Especially during the holiday season, this can be one of the hardest decisions a parent can make.  The Internet can make it twice as confusing!

Sending a child to a residential program/school is a major decision. It is not one to be taken lightly or to be decided on overnight.

Usually a teen’s behavior has been slowly escalating and a parent knows that deep down things are not getting better.  As much as you hope and pray that things will change, this is only typical teen behavior, sometimes it just isn’t.

With drug use and substance abuse rising – more dangerous and deadly ingredients being used, such as spice and inhalants, parents have reason to be concerned.  It isn’t your marijuana of generations prior – it is so much worse and in many cases – addictive and deadly.

If you have reached your wit’s end and now surfing the Internet for help, remember, anyone can build a website.  Anyone can put up nice pictures and create great content.  You need to do your due diligence.

Years ago I struggled with my own teenager.  I was at my wit’s end.  I didn’t realize what a big business this “teen help industry” was.  Yes, my child needed help, but what we received was anything but that.  My story is a cautionary tale – not one to scare you into not using a program, however on the contrary, you have to get your child help, but you have to do your research in getting them the right help.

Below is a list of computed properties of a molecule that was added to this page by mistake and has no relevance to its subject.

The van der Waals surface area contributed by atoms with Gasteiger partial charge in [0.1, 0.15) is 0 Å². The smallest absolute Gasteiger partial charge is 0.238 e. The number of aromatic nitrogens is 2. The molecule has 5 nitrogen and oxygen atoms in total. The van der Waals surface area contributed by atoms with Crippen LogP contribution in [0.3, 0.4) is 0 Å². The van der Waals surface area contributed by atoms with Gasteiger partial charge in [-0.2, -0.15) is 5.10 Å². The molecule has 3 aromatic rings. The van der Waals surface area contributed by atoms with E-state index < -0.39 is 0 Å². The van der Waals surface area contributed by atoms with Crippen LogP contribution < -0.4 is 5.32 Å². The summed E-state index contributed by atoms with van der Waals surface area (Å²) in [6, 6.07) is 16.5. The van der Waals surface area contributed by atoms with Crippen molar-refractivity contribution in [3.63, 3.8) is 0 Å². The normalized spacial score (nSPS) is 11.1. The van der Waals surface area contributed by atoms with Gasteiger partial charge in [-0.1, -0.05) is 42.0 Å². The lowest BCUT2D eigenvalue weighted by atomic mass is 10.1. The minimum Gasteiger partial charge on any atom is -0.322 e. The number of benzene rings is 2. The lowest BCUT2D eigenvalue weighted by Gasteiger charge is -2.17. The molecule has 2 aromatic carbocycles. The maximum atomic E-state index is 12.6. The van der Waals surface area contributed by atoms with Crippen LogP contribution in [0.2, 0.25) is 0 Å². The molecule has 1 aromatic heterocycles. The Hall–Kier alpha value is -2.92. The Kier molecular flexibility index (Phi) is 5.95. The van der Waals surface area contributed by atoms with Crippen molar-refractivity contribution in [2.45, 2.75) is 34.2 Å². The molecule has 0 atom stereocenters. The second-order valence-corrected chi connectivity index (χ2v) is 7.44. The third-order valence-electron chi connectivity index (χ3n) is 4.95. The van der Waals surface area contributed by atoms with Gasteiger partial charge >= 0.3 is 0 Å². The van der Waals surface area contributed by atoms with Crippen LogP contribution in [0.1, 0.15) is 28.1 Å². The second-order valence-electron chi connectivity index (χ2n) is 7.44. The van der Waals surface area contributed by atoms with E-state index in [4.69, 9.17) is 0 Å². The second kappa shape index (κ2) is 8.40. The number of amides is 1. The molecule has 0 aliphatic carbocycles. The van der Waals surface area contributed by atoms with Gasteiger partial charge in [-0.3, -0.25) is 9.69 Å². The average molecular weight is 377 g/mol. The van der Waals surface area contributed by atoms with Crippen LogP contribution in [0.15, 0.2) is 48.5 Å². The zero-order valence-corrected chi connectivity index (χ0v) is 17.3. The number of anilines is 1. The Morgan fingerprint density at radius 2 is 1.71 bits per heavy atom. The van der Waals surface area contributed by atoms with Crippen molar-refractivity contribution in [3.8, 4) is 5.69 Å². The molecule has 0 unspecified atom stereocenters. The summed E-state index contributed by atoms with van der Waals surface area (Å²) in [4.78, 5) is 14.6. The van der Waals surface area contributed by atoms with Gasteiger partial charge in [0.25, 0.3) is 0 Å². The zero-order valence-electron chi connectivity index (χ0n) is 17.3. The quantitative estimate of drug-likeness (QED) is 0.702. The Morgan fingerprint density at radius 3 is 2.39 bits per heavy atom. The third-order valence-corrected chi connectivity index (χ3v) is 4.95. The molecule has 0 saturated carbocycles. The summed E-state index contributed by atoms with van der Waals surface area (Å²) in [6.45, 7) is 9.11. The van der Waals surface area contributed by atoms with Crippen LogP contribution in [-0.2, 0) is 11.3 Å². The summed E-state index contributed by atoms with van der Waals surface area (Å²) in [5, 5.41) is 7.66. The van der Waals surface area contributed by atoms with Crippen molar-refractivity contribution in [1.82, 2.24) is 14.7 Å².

Here are some quick tips:

  • Your child is not for sale, try to avoid those marketing arms selling you a list of programs that are not in the best interest of your child’s individual needs.
  • Always speak with an owner or director – Someone that has a vested in your teen’s recovery.  Their reputation is on the line.
  • Wilderness and other short term programs are usually nothing more than a band-aid that will fall off as quickly as the program lasted.  They are expensive camping trips and in most cases the Wilderness program will tell you at about 4 weeks that your teen will need to continue on to a longer term program.  What? Yes, now you go back to the research board and worse than that, your teen will be deflated when he finds out he/she isn’t coming home in 6-9 weeks as they were lead to believe – and they will be starting all over again with a new therapist – new schedule – and new setting.  Don’t get caught up in this “shuffle.”  Start and finish with the same school/program.
  • The average stay should be about 6-9-12 months, depending on your teen.  Anything less is probably non-effective.  Anything more, you may be creating abandonment issues in my opinion.
  • Do you really need an Educational Consultant?  Absolutely not.  You are the parent and no one knows your teen better than you do – with a few tips, you will be able to make some sound choices.

For more helpful hint and tips, please contact www.HelpYourTeens.com for a free consultation. After the ordeal I went through, I created this advocacy organization to help educate parents on finding safe and quality programs.

Join me on Facebook  and follow me on Twitter for more information and educational articles on parenting today’s teenagers.